/What Will Happen If There’s a Tie in the Electoral College?

What Will Happen If There’s a Tie in the Electoral College?

The 2020 presidential election could be decided in this building.
Photo: Andrew Harrer/Bloomberg via Getty Images

It’s generally expected that the 2020 presidential election will be very close, particularly in the Electoral College, where Donald Trump won 306 out of 538 electoral votes, despite losing the popular vote by more than two percent. There’s some talk that the gap between popular and electoral votes could actually grow wider thanks to a more fortunate distribution of Republican popular votes in highly competitive states. But given the relatively narrow range of states really in play in a competitive presidential election, one especially bizarre scenario is actually one that’s worth thinking about: a tie in the electoral college.

If you take the 2016 map and flip Michigan and Pennsylvania (but not Wisconsin) from red to blue, and also flip the 2d congressional district of Nebraska (carried by Trump in 2018 by just two points; Nebraska as well as Maine allocates electoral votes to individual congressional districts) from red to blue–you’d wind up with a 269-269 tie.

If that were to happen, the U.S. Constitution stipulates that the newly-elected House of Representatives would take over the presidential contest with each state casting one vote for its entire House delegation. States with tied delegations cast no vote.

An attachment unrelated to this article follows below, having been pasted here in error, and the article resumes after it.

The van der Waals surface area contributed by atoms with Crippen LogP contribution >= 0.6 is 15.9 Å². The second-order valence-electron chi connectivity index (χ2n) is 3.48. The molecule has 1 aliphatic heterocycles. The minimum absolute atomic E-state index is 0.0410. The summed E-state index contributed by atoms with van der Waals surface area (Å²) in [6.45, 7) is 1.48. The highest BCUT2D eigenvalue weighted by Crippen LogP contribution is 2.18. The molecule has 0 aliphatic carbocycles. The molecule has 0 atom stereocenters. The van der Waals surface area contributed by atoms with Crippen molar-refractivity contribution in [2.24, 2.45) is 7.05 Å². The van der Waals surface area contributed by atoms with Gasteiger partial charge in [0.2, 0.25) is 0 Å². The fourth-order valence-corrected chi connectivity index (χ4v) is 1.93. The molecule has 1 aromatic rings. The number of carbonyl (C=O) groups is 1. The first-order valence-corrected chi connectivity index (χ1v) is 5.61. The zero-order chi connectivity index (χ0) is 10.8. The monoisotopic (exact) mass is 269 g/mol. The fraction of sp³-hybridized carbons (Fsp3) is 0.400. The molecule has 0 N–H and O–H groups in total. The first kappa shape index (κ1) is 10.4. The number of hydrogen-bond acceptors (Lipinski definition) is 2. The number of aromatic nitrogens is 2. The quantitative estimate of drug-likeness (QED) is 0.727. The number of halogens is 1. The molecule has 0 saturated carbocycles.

As Kyle Kondik notes, in the current House Republicans control 26 delegations and Democrats 23 (Pennsylvania is tied). Larry Sabato’s Crystal Ball projections indicate a strong possibility Republicans will not only hold but increase the number of delegations they control:

Based on our assessment, Republicans start with a hard floor of 19 delegations, with an additional six likely to stay Republican. That’s 25 delegations right there. Florida, where the GOP holds a 14-13 edge, is leans Republican — that’s 26, the magic number.

Meanwhile, Democrats have 14 safe delegations, three likely delegations, and two leans delegations. That’s only 19.

So if you think the electoral college has a pro-Republican small-state tilt (and it does), it’s nothing compared to a back-up system for electing presidents in which California’s huge 53-member House delegation is equal in power to Wyoming’s sole representative.

The one time in U.S. history the House elected a president (in 1824, when there were four major candidates and none won an electoral college majority), the election of John Quincy Adams over the much larger vote-winner Andrew Jackson produced immense and long-standing bitterness, much of it directed at an alleged “corrupt bargain” whereby fourth-placed finisher Henry Clay guided his House support to Adams.

If the possibility of this House presidential election isn’t weird enough, the Senate separately elects the vice president, with each senator casting a vote. So you could in theory have a president from one party and a veep from the other. That might be the ultimate symbol of partisan gridlock.